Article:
Today took a left turn quite quickly. In the end I’m glad it worked out the way it did, but man was it emotionally draining and incredibly difficult.
Every Monday, I have a check-in meeting with my manager at work. It’s a quick chat, usually, to discuss projects, get help with things and have the one-on-one time that employees have with their supervisors. It’s a helpful meeting for me, often a place to vent, get advice and deal with the typical crap that one endures at their job.
Today was a bit different meeting (in more ways than one!) as it was a mid(ish)-year check in on my performance plan. We got to talking, and one of the pieces of feedback for improvement was how I handle myself in large team meetings. Apparently, there are times where I seem uninterested or downright hostile.
I get it. In large part, I have a problem with chronic resting bitch face. But more importantly, I wear how I feel on my sleeve. When I’m unhappy or annoyed, it shows. When I am happy? Well, it doesn’t show. Refer to resting bitch face, previously discussed.
Our team meetings aren’t always the greatest. Oftentimes, we stray off the agenda (sometimes this is valuable, sometimes it is not) and I get very irritated. I think it is important to respect people’s time. At the same time, I see now how my attitude isn’t respectful or constructive either. I do feel as if there is a bit of a double standard, as other people also show their frustration and it seems to be a joke. It’s tough to take criticism, but we all have areas we can improve upon.
Anyways, in talking about that with my manager, she asked if I found that suggestion/criticism as a surprise. It’s not – but something inside me said I needed to stand up for myself in some part. I was going to let it slide, but at the end of the meeting, after discussing other things, I came back to it.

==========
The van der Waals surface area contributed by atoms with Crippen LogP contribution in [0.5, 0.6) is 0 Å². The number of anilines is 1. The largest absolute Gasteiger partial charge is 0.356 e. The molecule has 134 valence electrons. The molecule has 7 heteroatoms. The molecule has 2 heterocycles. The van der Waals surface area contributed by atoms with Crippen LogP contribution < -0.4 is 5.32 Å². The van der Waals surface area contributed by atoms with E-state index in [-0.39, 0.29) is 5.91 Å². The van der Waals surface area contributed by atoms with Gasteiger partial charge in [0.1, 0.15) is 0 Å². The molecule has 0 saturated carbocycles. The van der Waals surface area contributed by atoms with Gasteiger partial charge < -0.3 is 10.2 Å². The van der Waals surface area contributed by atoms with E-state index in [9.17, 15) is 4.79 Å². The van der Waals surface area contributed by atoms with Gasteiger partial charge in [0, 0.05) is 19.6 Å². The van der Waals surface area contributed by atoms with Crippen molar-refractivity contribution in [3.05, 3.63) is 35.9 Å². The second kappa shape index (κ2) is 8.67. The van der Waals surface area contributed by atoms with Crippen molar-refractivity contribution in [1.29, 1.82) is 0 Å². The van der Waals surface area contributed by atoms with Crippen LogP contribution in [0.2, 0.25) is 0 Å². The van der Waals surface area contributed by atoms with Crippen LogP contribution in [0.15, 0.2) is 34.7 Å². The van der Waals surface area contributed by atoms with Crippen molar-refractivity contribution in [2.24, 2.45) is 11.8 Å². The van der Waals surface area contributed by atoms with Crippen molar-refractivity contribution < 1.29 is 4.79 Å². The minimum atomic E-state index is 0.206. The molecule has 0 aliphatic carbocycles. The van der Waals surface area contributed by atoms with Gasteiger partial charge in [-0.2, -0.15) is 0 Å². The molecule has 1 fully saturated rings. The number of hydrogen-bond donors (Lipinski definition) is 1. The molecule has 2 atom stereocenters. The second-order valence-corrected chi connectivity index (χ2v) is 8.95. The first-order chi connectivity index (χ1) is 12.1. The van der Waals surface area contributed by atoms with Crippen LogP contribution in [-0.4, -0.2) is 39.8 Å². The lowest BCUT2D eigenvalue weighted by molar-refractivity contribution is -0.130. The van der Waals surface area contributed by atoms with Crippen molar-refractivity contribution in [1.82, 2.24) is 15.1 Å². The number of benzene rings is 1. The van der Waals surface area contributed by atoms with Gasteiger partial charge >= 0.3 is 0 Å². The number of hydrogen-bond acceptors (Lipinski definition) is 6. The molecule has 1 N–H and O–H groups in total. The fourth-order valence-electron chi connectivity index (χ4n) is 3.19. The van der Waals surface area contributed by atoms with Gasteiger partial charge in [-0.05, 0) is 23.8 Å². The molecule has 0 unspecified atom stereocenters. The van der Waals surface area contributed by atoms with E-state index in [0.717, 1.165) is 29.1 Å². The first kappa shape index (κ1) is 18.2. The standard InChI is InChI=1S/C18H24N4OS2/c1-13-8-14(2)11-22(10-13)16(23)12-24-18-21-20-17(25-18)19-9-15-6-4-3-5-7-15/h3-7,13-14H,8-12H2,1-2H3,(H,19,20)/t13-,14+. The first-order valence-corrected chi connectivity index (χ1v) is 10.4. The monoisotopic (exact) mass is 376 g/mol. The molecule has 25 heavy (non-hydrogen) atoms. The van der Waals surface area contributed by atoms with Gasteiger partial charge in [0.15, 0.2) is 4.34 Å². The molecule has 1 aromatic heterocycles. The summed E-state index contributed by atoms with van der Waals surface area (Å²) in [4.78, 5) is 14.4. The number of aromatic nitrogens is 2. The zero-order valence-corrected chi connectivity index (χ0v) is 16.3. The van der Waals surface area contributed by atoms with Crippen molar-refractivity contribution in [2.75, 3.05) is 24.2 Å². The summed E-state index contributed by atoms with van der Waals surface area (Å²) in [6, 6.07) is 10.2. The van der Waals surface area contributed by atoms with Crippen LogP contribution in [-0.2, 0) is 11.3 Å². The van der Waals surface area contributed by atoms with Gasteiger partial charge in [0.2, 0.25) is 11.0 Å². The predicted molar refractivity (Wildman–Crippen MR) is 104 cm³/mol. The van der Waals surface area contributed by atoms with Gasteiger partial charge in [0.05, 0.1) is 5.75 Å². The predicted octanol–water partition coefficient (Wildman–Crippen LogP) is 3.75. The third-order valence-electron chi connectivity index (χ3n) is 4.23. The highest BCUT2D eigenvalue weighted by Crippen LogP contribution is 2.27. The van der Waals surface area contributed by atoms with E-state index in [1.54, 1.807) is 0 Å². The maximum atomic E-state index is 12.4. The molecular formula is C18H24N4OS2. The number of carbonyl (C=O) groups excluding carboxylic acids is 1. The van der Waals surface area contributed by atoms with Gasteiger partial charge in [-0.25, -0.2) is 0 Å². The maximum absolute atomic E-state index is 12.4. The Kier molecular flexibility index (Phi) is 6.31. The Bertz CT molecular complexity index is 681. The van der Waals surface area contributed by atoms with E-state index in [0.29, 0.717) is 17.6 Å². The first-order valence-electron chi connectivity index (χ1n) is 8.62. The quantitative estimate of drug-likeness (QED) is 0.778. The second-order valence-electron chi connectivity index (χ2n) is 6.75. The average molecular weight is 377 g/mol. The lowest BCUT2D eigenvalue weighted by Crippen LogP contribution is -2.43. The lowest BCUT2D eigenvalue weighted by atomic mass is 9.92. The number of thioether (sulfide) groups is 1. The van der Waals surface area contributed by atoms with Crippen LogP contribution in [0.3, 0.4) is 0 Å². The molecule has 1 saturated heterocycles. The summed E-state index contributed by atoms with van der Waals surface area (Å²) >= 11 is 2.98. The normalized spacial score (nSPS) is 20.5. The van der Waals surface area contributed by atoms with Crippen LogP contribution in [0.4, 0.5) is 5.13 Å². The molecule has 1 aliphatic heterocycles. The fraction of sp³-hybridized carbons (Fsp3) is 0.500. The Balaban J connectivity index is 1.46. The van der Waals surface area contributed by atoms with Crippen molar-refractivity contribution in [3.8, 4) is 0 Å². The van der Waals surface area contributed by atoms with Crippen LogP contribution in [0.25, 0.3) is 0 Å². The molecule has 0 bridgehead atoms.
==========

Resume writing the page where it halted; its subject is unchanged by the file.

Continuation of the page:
“You know, I’ve had a very difficult year,” I said. “And while I’m getting help, there’s still a lot of work to do.”
My manager looked at me, very warmly. I felt like I was in a very safe spot, which hasn’t always been how I felt lately.
"I felt a bit like I had pushed a boulder down a hill and it was rolling towards something pretty scary — I was about to let someone else in to the circle of knowing about my HIV."
“Last year, I was diagnosed with something chronic and pretty serious. It’s manageable, but it hasn’t been easy recovering from that. It’s been a pretty big psychological shock.” I said. I was shaking a bit, I felt a bit like I had pushed a boulder down a hill and it was rolling towards something pretty scary — I was about to let someone else in to the circle of knowing about my HIV.
“Do you want to talk about it?” I hemmed and hawed about whether to elaborate. I figured I had gone this far, and I felt a strong sense of trust.
“Well, I had an unfaithful partner,” I said with a long pause. “And as a result, I have HIV.”
I felt a massive weight lift off my shoulders, but also felt like I had just dropped a bomb in her small office.
We talked a bit more about the condition, she spoke of how she had read some Dan Savage columns, and doesn’t see me as a different person than I was before I disclosed. I needed to hear those words. She knew a lot about HIV – how it’s manageable, how once you’re on treatment, you’re on the right track. To be blunt, she knew her shit. I wasn’t expecting to be understood so quickly.
I went to work today expecting a normal performance review. Instead, I shared a very personal part of me with someone else and I am glad I did. I feel respected. I feel understood and that isn’t something I’ve always felt lately. I wasn’t expecting to tear up at work, but that happened too (and to be honest, I hate showing vulnerability so that pissed me off a little bit, but that’s beside the point).
Today was an important lesson for me: disclosure is scary, but it doesn’t change things. I’m glad to have such an understanding, open and supportive manager. It motivates and encourages me to keep moving forward.
This article first appeared on Josh’s own blog The Plus Side of Life here.